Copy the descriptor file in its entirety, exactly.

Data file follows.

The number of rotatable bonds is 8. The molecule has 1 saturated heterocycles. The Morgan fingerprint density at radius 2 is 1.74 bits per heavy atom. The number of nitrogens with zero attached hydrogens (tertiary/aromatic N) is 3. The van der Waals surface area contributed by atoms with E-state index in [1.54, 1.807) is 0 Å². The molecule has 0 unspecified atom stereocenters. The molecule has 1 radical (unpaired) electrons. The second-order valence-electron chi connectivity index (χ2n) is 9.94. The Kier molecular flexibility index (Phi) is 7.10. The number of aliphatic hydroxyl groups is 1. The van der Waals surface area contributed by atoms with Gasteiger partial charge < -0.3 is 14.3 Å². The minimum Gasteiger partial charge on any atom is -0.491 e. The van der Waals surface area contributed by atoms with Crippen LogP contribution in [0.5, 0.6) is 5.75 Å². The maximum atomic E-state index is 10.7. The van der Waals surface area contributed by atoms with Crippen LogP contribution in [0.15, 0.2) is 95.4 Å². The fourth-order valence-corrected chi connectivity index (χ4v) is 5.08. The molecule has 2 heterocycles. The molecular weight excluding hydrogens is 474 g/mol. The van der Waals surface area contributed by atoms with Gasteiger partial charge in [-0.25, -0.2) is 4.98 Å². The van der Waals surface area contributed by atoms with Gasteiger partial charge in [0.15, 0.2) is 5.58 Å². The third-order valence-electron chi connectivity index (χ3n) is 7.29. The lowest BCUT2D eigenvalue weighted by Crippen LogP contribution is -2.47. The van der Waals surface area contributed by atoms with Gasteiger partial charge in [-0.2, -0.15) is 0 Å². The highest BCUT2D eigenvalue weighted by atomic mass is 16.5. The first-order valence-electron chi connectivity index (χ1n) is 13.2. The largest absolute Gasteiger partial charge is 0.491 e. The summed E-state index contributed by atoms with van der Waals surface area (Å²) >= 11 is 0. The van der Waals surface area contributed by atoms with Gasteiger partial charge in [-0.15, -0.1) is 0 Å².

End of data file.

The number of rotatable bonds is 8. The molecule has 1 saturated heterocycles. The Morgan fingerprint density at radius 2 is 1.74 bits per heavy atom. The number of nitrogens with zero attached hydrogens (tertiary/aromatic N) is 3. The van der Waals surface area contributed by atoms with E-state index in [1.54, 1.807) is 0 Å². The molecule has 0 unspecified atom stereocenters. The molecule has 1 radical (unpaired) electrons. The second-order valence-electron chi connectivity index (χ2n) is 9.94. The Kier molecular flexibility index (Phi) is 7.10. The number of aliphatic hydroxyl groups is 1. The van der Waals surface area contributed by atoms with Gasteiger partial charge < -0.3 is 14.3 Å². The minimum Gasteiger partial charge on any atom is -0.491 e. The van der Waals surface area contributed by atoms with Crippen LogP contribution in [0.5, 0.6) is 5.75 Å². The maximum atomic E-state index is 10.7. The van der Waals surface area contributed by atoms with Crippen LogP contribution in [0.15, 0.2) is 95.4 Å². The fourth-order valence-corrected chi connectivity index (χ4v) is 5.08. The molecule has 2 heterocycles. The molecular weight excluding hydrogens is 474 g/mol. The van der Waals surface area contributed by atoms with Gasteiger partial charge in [-0.25, -0.2) is 4.98 Å². The van der Waals surface area contributed by atoms with Gasteiger partial charge in [0.15, 0.2) is 5.58 Å². The third-order valence-electron chi connectivity index (χ3n) is 7.29. The lowest BCUT2D eigenvalue weighted by Crippen LogP contribution is -2.47. The van der Waals surface area contributed by atoms with Gasteiger partial charge in [-0.2, -0.15) is 0 Å². The highest BCUT2D eigenvalue weighted by atomic mass is 16.5. The first-order valence-electron chi connectivity index (χ1n) is 13.2. The largest absolute Gasteiger partial charge is 0.491 e. The summed E-state index contributed by atoms with van der Waals surface area (Å²) >= 11 is 0. The van der Waals surface area contributed by atoms with Gasteiger partial charge in [-0.15, -0.1) is 0 Å².